Friday 15th June, BBC4, “Glastonbury After Dark: Glastopia”. I helped film the interview with Michael Evis for Julien Temple‘s documentary. (If it’s wobbly or out of focus, that’s me.)
We used a Canon 550D to film, a Tascam DR-100 for audio and several dozen cows as reflectors.
A reminder of the ultra simple money system we used to use in the UK until around 1971.
In the old, pre-decimal system, the coins used until the decimal system in ’71 were:
The farthing, half penny, penny, threpenny bit, sixpence, shilling, two bob bit, half crown, ten bob note, pound note and five pound note.
1 farthing = a quarter of a penny
2 farthings = 1 halfpenny
2 halfpence = 1 penny (1d)
3 pence = 1 thruppence (3d)
6 pence = 1 sixpence (a ‘tanner’) (6d)
12 pence = 1 shilling (a bob) (1s)
2 shillings = 1 florin ( a ‘two bob bit’) (2s)
2 shillings and 6 pence = 1 half crown (2s 6d)
5 shillings = 1 Crown (5s)
£1 (pound) = 20 shillings
and there was, of course, 240 pennies in 1 pound.
The half-farthing was withdrawn in the late 19th century because of public dislike toward the tiny, pointless coin.
There were, for a time, also:
A groat (4 pennies) or half groat (2 pennies),
a florin (a two shillings or 2 bob or 2 bob bit),
a half-crown ( 2/6d) (2 shillings and 6 pence),
a crown (5/-) (five shillings or 5 bob),
a half-sovereign (ten shillings or 10 bob),
and a half-guinea (10/6d) (10 shillings and 6 pence)
2/6 means two shillings and six pence and is refered to as “half a bob” or “a half crown”. A crown was a five shilling piece or “one bob”. So 2/6 + 2/6 = 5.
The halfpenny piece was pronounced ‘hay-p’ny’.
Two pence was ‘tuppence’.
Three pence was ‘threpence’.
But six pence was ‘a tanner’. (Of course.)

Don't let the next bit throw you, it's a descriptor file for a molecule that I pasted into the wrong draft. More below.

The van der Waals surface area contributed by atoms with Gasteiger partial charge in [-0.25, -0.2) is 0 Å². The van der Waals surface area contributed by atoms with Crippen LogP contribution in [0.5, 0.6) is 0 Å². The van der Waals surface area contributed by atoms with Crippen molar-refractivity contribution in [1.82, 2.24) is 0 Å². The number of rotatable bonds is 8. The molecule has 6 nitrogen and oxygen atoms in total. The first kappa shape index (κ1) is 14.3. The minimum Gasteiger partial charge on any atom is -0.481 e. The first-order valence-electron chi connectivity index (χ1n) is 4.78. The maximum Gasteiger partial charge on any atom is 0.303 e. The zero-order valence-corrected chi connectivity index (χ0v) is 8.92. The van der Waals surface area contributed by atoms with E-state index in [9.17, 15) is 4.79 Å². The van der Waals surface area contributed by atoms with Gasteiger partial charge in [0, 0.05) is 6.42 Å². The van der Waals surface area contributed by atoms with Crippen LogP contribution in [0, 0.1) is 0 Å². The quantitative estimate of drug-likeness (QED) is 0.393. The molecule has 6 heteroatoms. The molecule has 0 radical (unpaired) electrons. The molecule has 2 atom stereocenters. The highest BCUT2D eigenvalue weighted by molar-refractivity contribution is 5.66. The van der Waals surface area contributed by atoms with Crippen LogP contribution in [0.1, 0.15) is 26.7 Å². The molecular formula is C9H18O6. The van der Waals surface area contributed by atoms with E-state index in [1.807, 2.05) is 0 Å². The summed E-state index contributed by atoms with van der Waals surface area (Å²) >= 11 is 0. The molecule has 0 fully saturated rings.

The smallest paper currency was the 10 shilling note.
A guinea was a gold coin worth 21 shillings (or, randomly, slightly more than one pound).
Pennies are abreviated as p but some times you will see them refered to by the abreviation d, for example on old stamps. The d stands for denarius from the latin for penny. So P = D!
As a note of interest pennies (in medieval times) were minted from silver and 240 pennies weighed one pound (1lb) hence the name pound and the expression pound stirling (stirling silver) for the British currency.
The move to decimicialtion was officially in 1971 athough there was a transitional period where both old and new currency systems were used.
Imagine learning that as a kid. How did we ever buy anything?
Even this would be preferable to a Samsung Galaxy Ace.
A quick word of advice to any iPhone 3G users out there looking to upgrade and save money by getting a Samsung Galaxy Ace because
A) they’re free (iPhones are £300 new)
B) they have unlimited data per month
C) they look sort of like iPhones
D) they were convinced by that old salesman chestnut “I’ve got one myself.”
be aware that using one AFTER owning an iPhone for several years is like downgrading from a BMW to a Smart Car because you think it’ll save money. It will, but at the cost of usability.
I thought the iPhone battery was lousy, but I swear, even when fully charged at midnight and with no programmes left running, the Galaxy Ace will not be alive to wake you up at 8am as an alarm clock. WITH twitter or GPS running in the background, you’ll be woken up by the phone vibrating telling you its run out of battery about 5am (gee thanks, Samsung, what a clever bit of design). How do iphones manage to survive without having programmes running in the background? Think about it, Samsung – the answer is “Very well, thanks.”
Typing on it is like wading through treacle. The full stop button is exactly where the space bar should be so you.get.used.to.typing.like.this. The spell check is worse than schizophrenic, remembering some words and not others and, like an annoying person trying to end every sentence for you, it… tries to end every sentence for you. I’ve switched it off as i was spitting blood. Hence my errors in this post. Which, to be honest, I can’t correct them as there are not enough hours in the day.